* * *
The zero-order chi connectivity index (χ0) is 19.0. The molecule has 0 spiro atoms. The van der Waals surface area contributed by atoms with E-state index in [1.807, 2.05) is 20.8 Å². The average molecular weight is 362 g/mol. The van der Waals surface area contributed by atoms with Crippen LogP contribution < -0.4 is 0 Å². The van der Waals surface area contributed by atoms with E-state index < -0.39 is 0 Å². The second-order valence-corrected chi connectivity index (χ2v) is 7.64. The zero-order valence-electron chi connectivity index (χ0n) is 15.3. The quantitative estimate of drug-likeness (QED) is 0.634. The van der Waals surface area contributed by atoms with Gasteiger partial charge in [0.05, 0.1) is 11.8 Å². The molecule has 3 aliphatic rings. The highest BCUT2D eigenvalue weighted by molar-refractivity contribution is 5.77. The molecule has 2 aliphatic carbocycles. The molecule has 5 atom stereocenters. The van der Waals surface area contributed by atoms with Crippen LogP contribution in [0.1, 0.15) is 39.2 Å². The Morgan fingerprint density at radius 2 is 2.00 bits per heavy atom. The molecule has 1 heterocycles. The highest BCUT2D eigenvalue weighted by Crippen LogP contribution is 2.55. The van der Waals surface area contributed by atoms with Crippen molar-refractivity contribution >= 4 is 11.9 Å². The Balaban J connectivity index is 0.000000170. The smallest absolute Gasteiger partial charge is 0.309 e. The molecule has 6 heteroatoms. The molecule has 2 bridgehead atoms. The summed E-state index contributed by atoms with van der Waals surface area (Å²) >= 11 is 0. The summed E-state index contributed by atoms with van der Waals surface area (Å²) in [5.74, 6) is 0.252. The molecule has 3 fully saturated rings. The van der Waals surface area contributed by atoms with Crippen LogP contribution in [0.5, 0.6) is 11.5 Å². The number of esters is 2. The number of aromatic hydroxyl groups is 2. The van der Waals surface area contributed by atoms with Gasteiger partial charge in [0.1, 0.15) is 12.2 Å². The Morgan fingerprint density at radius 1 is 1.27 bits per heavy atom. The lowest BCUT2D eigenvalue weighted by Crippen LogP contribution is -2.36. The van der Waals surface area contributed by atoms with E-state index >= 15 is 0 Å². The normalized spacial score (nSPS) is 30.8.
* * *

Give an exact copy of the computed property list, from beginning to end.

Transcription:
The zero-order chi connectivity index (χ0) is 19.0. The molecule has 0 spiro atoms. The van der Waals surface area contributed by atoms with E-state index in [1.807, 2.05) is 20.8 Å². The average molecular weight is 362 g/mol. The van der Waals surface area contributed by atoms with Crippen LogP contribution < -0.4 is 0 Å². The van der Waals surface area contributed by atoms with E-state index < -0.39 is 0 Å². The second-order valence-corrected chi connectivity index (χ2v) is 7.64. The zero-order valence-electron chi connectivity index (χ0n) is 15.3. The quantitative estimate of drug-likeness (QED) is 0.634. The van der Waals surface area contributed by atoms with Gasteiger partial charge in [0.05, 0.1) is 11.8 Å². The molecule has 3 aliphatic rings. The highest BCUT2D eigenvalue weighted by molar-refractivity contribution is 5.77. The molecule has 2 aliphatic carbocycles. The molecule has 5 atom stereocenters. The van der Waals surface area contributed by atoms with Crippen LogP contribution in [0.1, 0.15) is 39.2 Å². The Morgan fingerprint density at radius 2 is 2.00 bits per heavy atom. The molecule has 1 heterocycles. The highest BCUT2D eigenvalue weighted by Crippen LogP contribution is 2.55. The van der Waals surface area contributed by atoms with Crippen molar-refractivity contribution >= 4 is 11.9 Å². The Balaban J connectivity index is 0.000000170. The smallest absolute Gasteiger partial charge is 0.309 e. The molecule has 6 heteroatoms. The molecule has 2 bridgehead atoms. The summed E-state index contributed by atoms with van der Waals surface area (Å²) >= 11 is 0. The summed E-state index contributed by atoms with van der Waals surface area (Å²) in [5.74, 6) is 0.252. The molecule has 3 fully saturated rings. The van der Waals surface area contributed by atoms with Crippen LogP contribution in [0.5, 0.6) is 11.5 Å². The number of esters is 2. The number of aromatic hydroxyl groups is 2. The van der Waals surface area contributed by atoms with Gasteiger partial charge in [0.1, 0.15) is 12.2 Å². The Morgan fingerprint density at radius 1 is 1.27 bits per heavy atom. The lowest BCUT2D eigenvalue weighted by Crippen LogP contribution is -2.36. The van der Waals surface area contributed by atoms with E-state index >= 15 is 0 Å². The normalized spacial score (nSPS) is 30.8.